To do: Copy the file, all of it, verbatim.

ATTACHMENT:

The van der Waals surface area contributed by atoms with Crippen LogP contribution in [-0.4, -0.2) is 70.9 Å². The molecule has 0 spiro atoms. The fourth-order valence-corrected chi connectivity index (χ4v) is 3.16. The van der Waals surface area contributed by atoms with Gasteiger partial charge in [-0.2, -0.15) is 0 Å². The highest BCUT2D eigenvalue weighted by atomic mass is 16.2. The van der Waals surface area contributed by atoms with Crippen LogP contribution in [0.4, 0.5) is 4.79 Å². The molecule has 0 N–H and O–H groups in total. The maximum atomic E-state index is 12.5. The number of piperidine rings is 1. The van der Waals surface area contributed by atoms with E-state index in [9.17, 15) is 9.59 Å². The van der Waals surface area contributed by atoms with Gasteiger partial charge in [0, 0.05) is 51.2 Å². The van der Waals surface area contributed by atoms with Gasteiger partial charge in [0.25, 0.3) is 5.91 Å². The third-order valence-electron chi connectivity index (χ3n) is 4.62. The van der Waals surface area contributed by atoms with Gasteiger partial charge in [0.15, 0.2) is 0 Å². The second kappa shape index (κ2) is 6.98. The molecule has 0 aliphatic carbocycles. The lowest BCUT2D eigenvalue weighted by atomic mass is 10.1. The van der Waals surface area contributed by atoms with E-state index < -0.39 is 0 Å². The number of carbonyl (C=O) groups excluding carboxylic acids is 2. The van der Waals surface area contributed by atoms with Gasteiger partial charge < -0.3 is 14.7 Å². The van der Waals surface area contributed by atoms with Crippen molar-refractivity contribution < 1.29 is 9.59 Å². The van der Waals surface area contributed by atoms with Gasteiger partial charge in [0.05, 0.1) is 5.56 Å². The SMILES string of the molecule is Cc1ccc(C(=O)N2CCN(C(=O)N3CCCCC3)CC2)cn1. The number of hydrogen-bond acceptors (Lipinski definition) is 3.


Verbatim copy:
The van der Waals surface area contributed by atoms with Crippen LogP contribution in [-0.4, -0.2) is 70.9 Å². The molecule has 0 spiro atoms. The fourth-order valence-corrected chi connectivity index (χ4v) is 3.16. The van der Waals surface area contributed by atoms with Gasteiger partial charge in [-0.2, -0.15) is 0 Å². The highest BCUT2D eigenvalue weighted by atomic mass is 16.2. The van der Waals surface area contributed by atoms with Crippen LogP contribution in [0.4, 0.5) is 4.79 Å². The molecule has 0 N–H and O–H groups in total. The maximum atomic E-state index is 12.5. The number of piperidine rings is 1. The van der Waals surface area contributed by atoms with E-state index in [9.17, 15) is 9.59 Å². The van der Waals surface area contributed by atoms with Gasteiger partial charge in [0, 0.05) is 51.2 Å². The van der Waals surface area contributed by atoms with Gasteiger partial charge in [0.25, 0.3) is 5.91 Å². The third-order valence-electron chi connectivity index (χ3n) is 4.62. The van der Waals surface area contributed by atoms with Gasteiger partial charge in [0.15, 0.2) is 0 Å². The second kappa shape index (κ2) is 6.98. The molecule has 0 aliphatic carbocycles. The lowest BCUT2D eigenvalue weighted by atomic mass is 10.1. The van der Waals surface area contributed by atoms with E-state index < -0.39 is 0 Å². The number of carbonyl (C=O) groups excluding carboxylic acids is 2. The van der Waals surface area contributed by atoms with Gasteiger partial charge < -0.3 is 14.7 Å². The van der Waals surface area contributed by atoms with Crippen molar-refractivity contribution < 1.29 is 9.59 Å². The van der Waals surface area contributed by atoms with Gasteiger partial charge in [0.05, 0.1) is 5.56 Å². The SMILES string of the molecule is Cc1ccc(C(=O)N2CCN(C(=O)N3CCCCC3)CC2)cn1. The number of hydrogen-bond acceptors (Lipinski definition) is 3.